Your partner is the first person you want to see in the morning and the last person you want to kiss goodnight. They’re your everything and you want to spend the rest of your lives together. Congratulations, you’re in love.

If you are the marrying kind and you have decided to marry your special person, then you need to work out how you will propose. In this day and age, there is more pressure than before to make a proposal special. Do you go down on one knee (picture a lone table with flowers, candles, dessert and acoustic music being played by three well dressed men) and say, ‘(Insert name), I love you and I always will. Will you marry me?’ and as that is said you open the presentation box to show the ring inside? It’s a classic. It works. It’s just not you, though.

So how do you propose, making it that little bit more special for the both of you? Couturing give you five interesting ways you can pop the question.



You’ve seen 500 days of Summer. Use a Flashmob to propose to the love of your life. Visualize all the sound and colour of people, coming together ‘spontaneously’ as you are about to, or after you propose.

You don’t have to use a Flashmob in the strictest of sense; you can adapt the situation, after all, it is your proposal. If that means it’s only your closest friends and family that break out into a choreographed dance routine (that you had all rehearsed on Wednesday nights for the past month whilst your partner trained with their running club), then so be it.

Try to remember, however, that although there is truth to the adage “there’s strength in numbers” you need to be able to keep the proposal somewhat personal. Unfortunately there’s no close-up camera shot or effect to help you with this like in the movies.



Videogames are fun no matter how old you are. So why not make a game for your partner to play? The goal: Finish the Level. The prize: A proposal and a ring.

The difficulty level of making a game varies depending on what programs you use and the complexity of the game you want to create. But if all you want to do is propose to your partner there are a number of already established games that allow you to do so without any experience.

One such game is Little Big Planet. Created by Media Molecule and published by Sony Computer Entertainment across multiple PlayStation platforms, LBP allows its users to easily create their own playable levels using functions that are built into the game. What you create from the ‘Blank Template’ is completely up to you and only limited by your imagination.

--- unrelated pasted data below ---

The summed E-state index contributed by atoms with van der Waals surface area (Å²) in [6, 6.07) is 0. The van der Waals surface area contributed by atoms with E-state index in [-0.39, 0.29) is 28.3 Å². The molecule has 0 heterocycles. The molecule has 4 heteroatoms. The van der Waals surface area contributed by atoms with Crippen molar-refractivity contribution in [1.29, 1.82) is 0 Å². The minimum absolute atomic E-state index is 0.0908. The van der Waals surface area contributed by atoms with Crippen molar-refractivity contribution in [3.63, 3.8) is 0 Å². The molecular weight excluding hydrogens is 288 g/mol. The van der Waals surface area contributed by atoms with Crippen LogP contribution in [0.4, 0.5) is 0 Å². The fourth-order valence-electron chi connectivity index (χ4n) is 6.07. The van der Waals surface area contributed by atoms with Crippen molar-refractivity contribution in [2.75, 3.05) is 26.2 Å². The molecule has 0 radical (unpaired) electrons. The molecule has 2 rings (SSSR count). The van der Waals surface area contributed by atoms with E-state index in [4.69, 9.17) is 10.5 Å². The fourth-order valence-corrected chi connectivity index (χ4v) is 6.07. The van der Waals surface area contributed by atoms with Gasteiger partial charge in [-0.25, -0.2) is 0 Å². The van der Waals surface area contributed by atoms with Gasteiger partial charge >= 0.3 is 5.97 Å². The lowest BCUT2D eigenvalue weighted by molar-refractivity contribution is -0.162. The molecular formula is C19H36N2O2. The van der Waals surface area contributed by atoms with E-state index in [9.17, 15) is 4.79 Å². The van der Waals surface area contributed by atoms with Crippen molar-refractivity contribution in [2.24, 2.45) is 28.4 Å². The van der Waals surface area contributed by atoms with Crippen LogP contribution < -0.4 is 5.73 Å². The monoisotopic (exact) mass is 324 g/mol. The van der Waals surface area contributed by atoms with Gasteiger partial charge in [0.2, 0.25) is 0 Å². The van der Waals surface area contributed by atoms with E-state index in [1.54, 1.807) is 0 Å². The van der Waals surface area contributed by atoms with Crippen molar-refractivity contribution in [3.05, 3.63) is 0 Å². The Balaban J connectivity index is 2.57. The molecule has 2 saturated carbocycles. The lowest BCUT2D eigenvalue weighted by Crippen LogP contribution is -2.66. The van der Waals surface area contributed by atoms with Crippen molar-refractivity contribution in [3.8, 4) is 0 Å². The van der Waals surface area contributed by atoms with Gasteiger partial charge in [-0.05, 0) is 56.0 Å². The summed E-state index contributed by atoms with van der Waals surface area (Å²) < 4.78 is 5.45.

Otherwise, there are an abundance of engines that are available to be downloaded online (including many for free) that will allow you to create a game from scratch (i.e. using code). You can find some at RMN ( as well as tutorials on how to create your own game.



Sometimes when you speak nobody understands what you’re trying to say. Sometimes words trip you up and have you feel as if you’ve just fallen flat on your face. Let’s be honest, words aren’t your greatest strength. So why would you use words when you know you could do better without them?

A stop-motion flipbook is a novel way to say what you want to say without having to say it. It’s as easy as buying a pack of post-it notes and drawing a series of pictures on each one depicting your proposal. But then again you might want to make it more professional and not something that could so easily be discarded. Be technologically minded and make an animation on your computer and have it projected onto the white sheet you’ve draped from a tree in the park where you’re having a late-night picnic.

There are numerous websites that show you how to make your own animation. Simply type in ‘How to make a stop-motion flipbook’ into Google and pick the one you like best. And if you can’t draw, kidnap a Fine Arts student, they’ll thank you for the ‘experience’.



Some of our fondest memories are those from when we were children; when little mattered and the simplest of games would occupy our mind for hours. How about proposing to your partner in such a way that brings out their inner-child?

Fill an empty room with unraveled rolls of wool (or any other soft material) of all different colours and sizes. Make sure that there’s enough wool covering the floor so that if you were to jump and land anywhere you couldn’t hurt yourself. What you want to do, though, is hide the presentation box – or if you’re game, only the ring – somewhere in the jungle of wool for your partner to find. All you then have to do is wait around for them to find the box and open it up to see what’s inside.

This would work best if the proposal were disguised by a birthday or another event where you would generally be giving them a gift. This way they wouldn’t know what it was they were looking for until they found it. Surprise!



After a long arduous day you’re the person your partner wants to see before they go to sleep at night. Why not incorporate this into your proposal?

With the help of your closest friends and family put together an itinerary for your partner to follow that leads to you. Remember, though, that you don’t want them skipping anything you have planned for them so make sure that they don’t know where they’re going next.

Start with the most important meal of the day and have someone take him or her out to breakfast. Here, and along all the other stops on their route, remind them through your friends and family that you love them and always will.

Each stop should either be somewhere they love, to show them that you know them well, or somewhere that holds a special significance to the both of you – where you met or had your first date for example.

By the time they reach their final destination they will have spent the day with many people reminding them of your love. From then on it’s all up to you.


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